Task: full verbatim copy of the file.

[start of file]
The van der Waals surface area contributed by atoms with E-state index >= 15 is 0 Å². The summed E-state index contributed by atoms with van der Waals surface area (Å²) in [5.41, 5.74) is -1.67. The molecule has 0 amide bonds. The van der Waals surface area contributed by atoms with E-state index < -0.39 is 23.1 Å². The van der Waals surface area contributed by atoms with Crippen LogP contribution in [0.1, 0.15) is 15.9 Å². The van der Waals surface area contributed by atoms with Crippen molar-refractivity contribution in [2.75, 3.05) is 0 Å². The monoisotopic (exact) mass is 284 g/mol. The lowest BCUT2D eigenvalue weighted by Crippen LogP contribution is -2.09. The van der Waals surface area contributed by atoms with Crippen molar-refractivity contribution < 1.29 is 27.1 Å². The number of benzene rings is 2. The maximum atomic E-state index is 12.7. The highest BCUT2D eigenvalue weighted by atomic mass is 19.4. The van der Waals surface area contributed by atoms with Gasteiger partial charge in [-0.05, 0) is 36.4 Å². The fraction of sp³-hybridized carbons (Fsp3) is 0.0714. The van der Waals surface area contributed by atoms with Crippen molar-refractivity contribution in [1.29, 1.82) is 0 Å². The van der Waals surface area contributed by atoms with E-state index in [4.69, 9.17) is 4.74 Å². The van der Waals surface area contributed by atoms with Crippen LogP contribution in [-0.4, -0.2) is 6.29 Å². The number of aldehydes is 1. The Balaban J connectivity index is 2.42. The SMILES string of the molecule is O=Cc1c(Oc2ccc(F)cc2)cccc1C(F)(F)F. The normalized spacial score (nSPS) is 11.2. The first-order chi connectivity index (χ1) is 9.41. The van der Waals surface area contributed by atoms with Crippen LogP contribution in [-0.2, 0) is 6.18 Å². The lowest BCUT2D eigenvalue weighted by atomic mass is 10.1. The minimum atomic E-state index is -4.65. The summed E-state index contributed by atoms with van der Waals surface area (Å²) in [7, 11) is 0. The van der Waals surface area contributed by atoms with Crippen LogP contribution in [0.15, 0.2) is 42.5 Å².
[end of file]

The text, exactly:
The van der Waals surface area contributed by atoms with E-state index >= 15 is 0 Å². The summed E-state index contributed by atoms with van der Waals surface area (Å²) in [5.41, 5.74) is -1.67. The molecule has 0 amide bonds. The van der Waals surface area contributed by atoms with E-state index < -0.39 is 23.1 Å². The van der Waals surface area contributed by atoms with Crippen LogP contribution in [0.1, 0.15) is 15.9 Å². The van der Waals surface area contributed by atoms with Crippen molar-refractivity contribution in [2.75, 3.05) is 0 Å². The monoisotopic (exact) mass is 284 g/mol. The lowest BCUT2D eigenvalue weighted by Crippen LogP contribution is -2.09. The van der Waals surface area contributed by atoms with Crippen molar-refractivity contribution < 1.29 is 27.1 Å². The number of benzene rings is 2. The maximum atomic E-state index is 12.7. The highest BCUT2D eigenvalue weighted by atomic mass is 19.4. The van der Waals surface area contributed by atoms with Gasteiger partial charge in [-0.05, 0) is 36.4 Å². The fraction of sp³-hybridized carbons (Fsp3) is 0.0714. The van der Waals surface area contributed by atoms with Crippen molar-refractivity contribution in [1.29, 1.82) is 0 Å². The van der Waals surface area contributed by atoms with E-state index in [4.69, 9.17) is 4.74 Å². The van der Waals surface area contributed by atoms with Crippen LogP contribution in [-0.4, -0.2) is 6.29 Å². The number of aldehydes is 1. The Balaban J connectivity index is 2.42. The SMILES string of the molecule is O=Cc1c(Oc2ccc(F)cc2)cccc1C(F)(F)F. The normalized spacial score (nSPS) is 11.2. The first-order chi connectivity index (χ1) is 9.41. The van der Waals surface area contributed by atoms with Crippen LogP contribution in [-0.2, 0) is 6.18 Å². The lowest BCUT2D eigenvalue weighted by atomic mass is 10.1. The minimum atomic E-state index is -4.65. The summed E-state index contributed by atoms with van der Waals surface area (Å²) in [7, 11) is 0. The van der Waals surface area contributed by atoms with Crippen LogP contribution in [0.15, 0.2) is 42.5 Å².